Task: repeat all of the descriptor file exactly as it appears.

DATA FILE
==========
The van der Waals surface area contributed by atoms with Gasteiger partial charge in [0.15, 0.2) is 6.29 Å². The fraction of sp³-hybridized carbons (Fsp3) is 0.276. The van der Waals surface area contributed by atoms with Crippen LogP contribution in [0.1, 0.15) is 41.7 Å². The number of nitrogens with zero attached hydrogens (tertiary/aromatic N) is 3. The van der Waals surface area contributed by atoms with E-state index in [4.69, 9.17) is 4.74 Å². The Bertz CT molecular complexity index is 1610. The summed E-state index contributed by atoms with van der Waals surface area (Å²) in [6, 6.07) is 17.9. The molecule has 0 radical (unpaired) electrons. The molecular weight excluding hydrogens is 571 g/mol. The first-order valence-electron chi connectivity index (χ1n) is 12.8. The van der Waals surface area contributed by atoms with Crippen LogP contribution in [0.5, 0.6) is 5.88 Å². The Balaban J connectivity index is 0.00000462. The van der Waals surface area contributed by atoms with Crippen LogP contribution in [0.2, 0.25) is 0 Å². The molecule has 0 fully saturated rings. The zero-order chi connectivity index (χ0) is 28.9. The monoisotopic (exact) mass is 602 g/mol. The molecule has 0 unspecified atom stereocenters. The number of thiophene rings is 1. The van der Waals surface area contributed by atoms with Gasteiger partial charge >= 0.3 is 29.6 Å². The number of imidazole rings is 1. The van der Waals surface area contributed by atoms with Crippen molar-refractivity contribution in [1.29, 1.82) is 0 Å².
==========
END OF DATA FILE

The van der Waals surface area contributed by atoms with Gasteiger partial charge in [0.15, 0.2) is 6.29 Å². The fraction of sp³-hybridized carbons (Fsp3) is 0.276. The van der Waals surface area contributed by atoms with Crippen LogP contribution in [0.1, 0.15) is 41.7 Å². The number of nitrogens with zero attached hydrogens (tertiary/aromatic N) is 3. The van der Waals surface area contributed by atoms with E-state index in [4.69, 9.17) is 4.74 Å². The Bertz CT molecular complexity index is 1610. The summed E-state index contributed by atoms with van der Waals surface area (Å²) in [6, 6.07) is 17.9. The molecule has 0 radical (unpaired) electrons. The molecular weight excluding hydrogens is 571 g/mol. The first-order valence-electron chi connectivity index (χ1n) is 12.8. The van der Waals surface area contributed by atoms with Crippen LogP contribution in [0.5, 0.6) is 5.88 Å². The Balaban J connectivity index is 0.00000462. The van der Waals surface area contributed by atoms with Crippen LogP contribution in [0.2, 0.25) is 0 Å². The molecule has 0 fully saturated rings. The zero-order chi connectivity index (χ0) is 28.9. The monoisotopic (exact) mass is 602 g/mol. The molecule has 0 unspecified atom stereocenters. The number of thiophene rings is 1. The van der Waals surface area contributed by atoms with Gasteiger partial charge >= 0.3 is 29.6 Å². The number of imidazole rings is 1. The van der Waals surface area contributed by atoms with Crippen molar-refractivity contribution in [1.29, 1.82) is 0 Å².